Worms In Dogs: Breaking The Cycle

Although they do not usually pose serious problems, worms in dogs always seem to be an issue, especially for puppies.  This is because their lifecycle is designed to be hard to break. Given that worms in dogs can cause health problems in both dogs and humans, owners have a responsibility to interrupt the cycle and try to keep it broken.

In the UK, the roundworm is the most common worm infestation seen in dogs, because most puppies are born with an infestation. This infestation often causes puppies’ abdomens to become distended and may delay their growth whilst in humans it has the potential to cause blindness.

Like other types of worms in dogs, the cycle can be broken with a little understanding. At first, a female puppy is infected in the womb or through her mother’s milk. Then, in the infected puppy, some worm larvae will migrate through the intestine wall, into the bloodstream and into muscles where they will form cysts which cannot be destroyed. In the event of pregnancy in later life, the larvae will be reactivated and will move through the blood to infect the puppies.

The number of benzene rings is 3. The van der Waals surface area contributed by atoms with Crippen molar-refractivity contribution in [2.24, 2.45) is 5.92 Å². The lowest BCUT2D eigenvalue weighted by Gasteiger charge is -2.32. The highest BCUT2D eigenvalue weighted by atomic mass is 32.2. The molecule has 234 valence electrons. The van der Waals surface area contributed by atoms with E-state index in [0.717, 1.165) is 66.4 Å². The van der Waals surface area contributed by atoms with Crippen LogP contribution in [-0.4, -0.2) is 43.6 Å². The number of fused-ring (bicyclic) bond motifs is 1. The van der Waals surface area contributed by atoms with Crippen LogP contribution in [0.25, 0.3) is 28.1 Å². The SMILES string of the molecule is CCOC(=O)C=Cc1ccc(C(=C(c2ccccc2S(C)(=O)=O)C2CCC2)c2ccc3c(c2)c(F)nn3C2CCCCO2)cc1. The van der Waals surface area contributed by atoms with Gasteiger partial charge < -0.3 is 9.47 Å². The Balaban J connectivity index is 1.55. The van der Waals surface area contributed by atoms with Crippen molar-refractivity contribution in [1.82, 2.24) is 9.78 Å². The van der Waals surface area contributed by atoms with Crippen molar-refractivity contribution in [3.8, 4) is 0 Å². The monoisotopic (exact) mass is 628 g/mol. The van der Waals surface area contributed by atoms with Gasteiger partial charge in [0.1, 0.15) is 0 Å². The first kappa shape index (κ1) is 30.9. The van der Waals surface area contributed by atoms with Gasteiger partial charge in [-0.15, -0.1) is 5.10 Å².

In young puppies, not all the worm larvae will form the cysts mentioned above. Rather, some will stay in the intestine and become adults. After feeding on the part-digested contents of the intestine and reaching maturity, the adult worm releases eggs which are passed with the dog’s faeces. In the open air, the eggs are infectious to other dogs and even people. Touching contaminated soil or sand rather than touching puppies is what poses the infection risk to people.

That is how the cycle works and to break it, owners must treat adult dogs for worms every three months. As they are so prone to worm infection, puppies should be treated every two weeks from the ages of two to twelve weeks and once a month thereafter until they reach six months. Worms in dogs do pose a danger to public health, so even though the risk is relatively small, picking up after dogs and promoting hand hygiene in the whole family is vital to break the cycle and reduce risk.

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